Much of the media has been eager to see Pope Francis as a beacon of hope, a man who might actually change the hidebound Catholic Church and make it less oppressive on women and gay people across the globe. That hope got a little bit of juice Wednesday with the announcement that the pope is calling a Vatican meeting with clerics to debate the issues of gay rights, birth control, and divorce. As reported by the Los Angeles Times:
Contraception, cohabitation, divorce, remarriage and same-sex unions: They're issues that pain and puzzle Roman Catholics who want to be true to both their church and themselves.
Now those issues are about to be put up for debate by their leader, a man who appears determined to push boundaries and effect change.
On Pope Francis' orders, the Vatican will convene an urgent meeting of senior clerics this fall to reexamine church teachings that touch the most intimate aspects of people's lives. Billed as an "extraordinary" assembly of bishops, the gathering could herald a new approach by the church to the sensitive topics.
The pope instructed every diocese in the world to canvass its members on their attitudes about family planning and other matters, which of course will return results that show that premarital sex and contraception are widespread among Catholics, despite the rules. So does that mean that we can expect a Vatican III of sorts, with the pope emerging with the exciting announcement that the church is going to stop forbidding contraception, stop bullying divorced people, and accept that gay people deserve full human rights? Sadly, no:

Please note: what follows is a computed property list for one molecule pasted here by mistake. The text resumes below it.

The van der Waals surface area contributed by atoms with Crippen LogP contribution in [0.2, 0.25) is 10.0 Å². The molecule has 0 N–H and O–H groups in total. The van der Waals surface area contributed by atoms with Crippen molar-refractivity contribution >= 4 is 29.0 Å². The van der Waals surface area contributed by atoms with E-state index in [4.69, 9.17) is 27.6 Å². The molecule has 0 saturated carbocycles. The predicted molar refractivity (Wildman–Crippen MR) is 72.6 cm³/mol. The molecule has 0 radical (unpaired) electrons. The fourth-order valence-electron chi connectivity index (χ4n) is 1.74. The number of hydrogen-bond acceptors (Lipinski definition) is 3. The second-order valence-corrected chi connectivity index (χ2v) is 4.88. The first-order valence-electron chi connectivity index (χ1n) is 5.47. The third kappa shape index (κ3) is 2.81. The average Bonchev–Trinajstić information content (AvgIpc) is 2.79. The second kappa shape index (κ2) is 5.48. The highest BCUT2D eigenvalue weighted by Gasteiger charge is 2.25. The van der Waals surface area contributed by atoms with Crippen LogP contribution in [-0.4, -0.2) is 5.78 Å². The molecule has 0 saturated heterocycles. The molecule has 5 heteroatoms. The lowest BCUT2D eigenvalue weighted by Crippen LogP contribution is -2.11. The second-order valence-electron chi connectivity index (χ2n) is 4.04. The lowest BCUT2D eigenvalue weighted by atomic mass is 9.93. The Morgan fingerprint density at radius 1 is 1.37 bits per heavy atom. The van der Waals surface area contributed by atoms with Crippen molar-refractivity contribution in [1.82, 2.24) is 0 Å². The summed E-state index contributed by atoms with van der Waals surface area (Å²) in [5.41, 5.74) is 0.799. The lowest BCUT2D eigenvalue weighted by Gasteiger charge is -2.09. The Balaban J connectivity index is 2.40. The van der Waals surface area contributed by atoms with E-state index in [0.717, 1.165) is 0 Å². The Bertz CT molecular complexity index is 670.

Hardly anyone expects the pope to propose sweeping changes to Catholic doctrine at the synod in October despite widespread criticism that the modern world has left the church behind. Indeed, Francis has unequivocally upheld heterosexual marriage and procreation as God's established, sanctified ideal.
However, there is an expectation that, while the church will continue to officially deny Communion to people who divorce and remarry, Pope Francis "could offer local priests a work-around" of sorts.
I hate to be cynical, but it seems like this meeting will help Pope Francis shore up his image as a compassionate, empathetic pope by appearing to listen to people's concerns, all while not budging an inch on the long-standing traditions that harm women and gay people by denying them full human rights. But, hey, I hope the pope proves me wrong.
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